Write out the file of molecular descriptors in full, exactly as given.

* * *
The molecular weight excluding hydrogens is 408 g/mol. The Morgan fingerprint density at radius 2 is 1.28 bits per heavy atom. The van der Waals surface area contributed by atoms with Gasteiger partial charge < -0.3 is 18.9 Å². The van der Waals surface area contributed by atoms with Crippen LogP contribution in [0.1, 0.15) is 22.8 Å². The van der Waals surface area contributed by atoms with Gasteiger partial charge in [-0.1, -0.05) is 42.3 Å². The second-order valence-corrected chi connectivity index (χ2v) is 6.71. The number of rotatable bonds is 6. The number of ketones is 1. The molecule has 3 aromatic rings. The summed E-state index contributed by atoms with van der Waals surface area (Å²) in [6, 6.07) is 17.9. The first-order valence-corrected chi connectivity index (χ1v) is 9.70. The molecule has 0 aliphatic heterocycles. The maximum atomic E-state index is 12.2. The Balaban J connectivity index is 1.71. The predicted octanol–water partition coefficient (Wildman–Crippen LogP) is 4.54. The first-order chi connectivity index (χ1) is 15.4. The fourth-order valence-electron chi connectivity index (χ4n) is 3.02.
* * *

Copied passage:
The molecular weight excluding hydrogens is 408 g/mol. The Morgan fingerprint density at radius 2 is 1.28 bits per heavy atom. The van der Waals surface area contributed by atoms with Gasteiger partial charge < -0.3 is 18.9 Å². The van der Waals surface area contributed by atoms with Crippen LogP contribution in [0.1, 0.15) is 22.8 Å². The van der Waals surface area contributed by atoms with Gasteiger partial charge in [-0.1, -0.05) is 42.3 Å². The second-order valence-corrected chi connectivity index (χ2v) is 6.71. The number of rotatable bonds is 6. The number of ketones is 1. The molecule has 3 aromatic rings. The summed E-state index contributed by atoms with van der Waals surface area (Å²) in [6, 6.07) is 17.9. The first-order valence-corrected chi connectivity index (χ1v) is 9.70. The molecule has 0 aliphatic heterocycles. The maximum atomic E-state index is 12.2. The Balaban J connectivity index is 1.71. The predicted octanol–water partition coefficient (Wildman–Crippen LogP) is 4.54. The first-order chi connectivity index (χ1) is 15.4. The fourth-order valence-electron chi connectivity index (χ4n) is 3.02.